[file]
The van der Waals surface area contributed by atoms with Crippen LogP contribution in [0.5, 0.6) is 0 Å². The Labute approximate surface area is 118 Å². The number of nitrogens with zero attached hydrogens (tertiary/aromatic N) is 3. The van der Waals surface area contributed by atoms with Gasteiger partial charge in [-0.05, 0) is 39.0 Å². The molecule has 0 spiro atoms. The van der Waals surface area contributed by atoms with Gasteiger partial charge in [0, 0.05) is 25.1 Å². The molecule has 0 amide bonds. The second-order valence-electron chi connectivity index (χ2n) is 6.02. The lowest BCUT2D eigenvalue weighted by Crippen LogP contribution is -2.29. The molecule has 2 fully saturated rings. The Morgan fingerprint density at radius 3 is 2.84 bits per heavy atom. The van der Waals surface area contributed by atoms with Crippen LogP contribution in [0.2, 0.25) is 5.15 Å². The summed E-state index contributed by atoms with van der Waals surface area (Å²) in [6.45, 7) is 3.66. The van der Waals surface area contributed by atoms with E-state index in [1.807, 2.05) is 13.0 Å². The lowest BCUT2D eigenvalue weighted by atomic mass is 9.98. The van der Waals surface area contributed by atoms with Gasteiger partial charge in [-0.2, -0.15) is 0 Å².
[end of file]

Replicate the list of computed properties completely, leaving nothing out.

The van der Waals surface area contributed by atoms with Crippen LogP contribution in [0.5, 0.6) is 0 Å². The Labute approximate surface area is 118 Å². The number of nitrogens with zero attached hydrogens (tertiary/aromatic N) is 3. The van der Waals surface area contributed by atoms with Gasteiger partial charge in [-0.05, 0) is 39.0 Å². The molecule has 0 spiro atoms. The van der Waals surface area contributed by atoms with Gasteiger partial charge in [0, 0.05) is 25.1 Å². The molecule has 0 amide bonds. The second-order valence-electron chi connectivity index (χ2n) is 6.02. The lowest BCUT2D eigenvalue weighted by Crippen LogP contribution is -2.29. The molecule has 2 fully saturated rings. The Morgan fingerprint density at radius 3 is 2.84 bits per heavy atom. The van der Waals surface area contributed by atoms with Crippen LogP contribution in [0.2, 0.25) is 5.15 Å². The summed E-state index contributed by atoms with van der Waals surface area (Å²) in [6.45, 7) is 3.66. The van der Waals surface area contributed by atoms with E-state index in [1.807, 2.05) is 13.0 Å². The lowest BCUT2D eigenvalue weighted by atomic mass is 9.98. The van der Waals surface area contributed by atoms with Gasteiger partial charge in [-0.2, -0.15) is 0 Å².